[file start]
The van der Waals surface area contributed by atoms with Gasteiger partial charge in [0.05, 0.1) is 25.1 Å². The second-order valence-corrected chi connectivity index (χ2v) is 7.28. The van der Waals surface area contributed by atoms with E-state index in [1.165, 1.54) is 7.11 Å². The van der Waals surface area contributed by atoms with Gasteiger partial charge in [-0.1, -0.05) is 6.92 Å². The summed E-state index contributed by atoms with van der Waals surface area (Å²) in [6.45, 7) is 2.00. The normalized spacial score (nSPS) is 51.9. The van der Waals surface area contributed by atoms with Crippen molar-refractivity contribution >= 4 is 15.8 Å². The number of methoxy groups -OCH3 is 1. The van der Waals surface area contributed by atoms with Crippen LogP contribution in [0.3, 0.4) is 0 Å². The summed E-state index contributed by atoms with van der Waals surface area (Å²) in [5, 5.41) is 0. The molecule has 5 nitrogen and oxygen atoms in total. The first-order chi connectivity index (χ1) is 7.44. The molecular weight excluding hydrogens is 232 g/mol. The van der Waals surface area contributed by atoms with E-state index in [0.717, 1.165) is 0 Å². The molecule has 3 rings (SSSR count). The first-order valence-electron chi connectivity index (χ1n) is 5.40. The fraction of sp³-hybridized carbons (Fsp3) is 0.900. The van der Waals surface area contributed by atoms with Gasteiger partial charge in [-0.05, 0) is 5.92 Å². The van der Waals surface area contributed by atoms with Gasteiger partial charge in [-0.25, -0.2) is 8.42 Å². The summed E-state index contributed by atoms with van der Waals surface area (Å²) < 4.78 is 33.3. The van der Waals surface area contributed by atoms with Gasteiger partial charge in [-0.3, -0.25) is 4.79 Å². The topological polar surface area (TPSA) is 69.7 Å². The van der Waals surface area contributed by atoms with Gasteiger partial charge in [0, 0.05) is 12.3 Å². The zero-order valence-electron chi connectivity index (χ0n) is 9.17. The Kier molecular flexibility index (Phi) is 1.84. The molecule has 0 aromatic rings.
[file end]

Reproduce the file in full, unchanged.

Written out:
The van der Waals surface area contributed by atoms with Gasteiger partial charge in [0.05, 0.1) is 25.1 Å². The second-order valence-corrected chi connectivity index (χ2v) is 7.28. The van der Waals surface area contributed by atoms with E-state index in [1.165, 1.54) is 7.11 Å². The van der Waals surface area contributed by atoms with Gasteiger partial charge in [-0.1, -0.05) is 6.92 Å². The summed E-state index contributed by atoms with van der Waals surface area (Å²) in [6.45, 7) is 2.00. The normalized spacial score (nSPS) is 51.9. The van der Waals surface area contributed by atoms with Crippen molar-refractivity contribution >= 4 is 15.8 Å². The number of methoxy groups -OCH3 is 1. The van der Waals surface area contributed by atoms with Crippen LogP contribution in [0.3, 0.4) is 0 Å². The summed E-state index contributed by atoms with van der Waals surface area (Å²) in [5, 5.41) is 0. The molecule has 5 nitrogen and oxygen atoms in total. The first-order chi connectivity index (χ1) is 7.44. The molecular weight excluding hydrogens is 232 g/mol. The van der Waals surface area contributed by atoms with E-state index in [0.717, 1.165) is 0 Å². The molecule has 3 rings (SSSR count). The first-order valence-electron chi connectivity index (χ1n) is 5.40. The fraction of sp³-hybridized carbons (Fsp3) is 0.900. The van der Waals surface area contributed by atoms with Gasteiger partial charge in [-0.05, 0) is 5.92 Å². The van der Waals surface area contributed by atoms with Gasteiger partial charge in [-0.25, -0.2) is 8.42 Å². The summed E-state index contributed by atoms with van der Waals surface area (Å²) < 4.78 is 33.3. The van der Waals surface area contributed by atoms with Gasteiger partial charge in [-0.3, -0.25) is 4.79 Å². The topological polar surface area (TPSA) is 69.7 Å². The van der Waals surface area contributed by atoms with Gasteiger partial charge in [0, 0.05) is 12.3 Å². The zero-order valence-electron chi connectivity index (χ0n) is 9.17. The Kier molecular flexibility index (Phi) is 1.84. The molecule has 0 aromatic rings.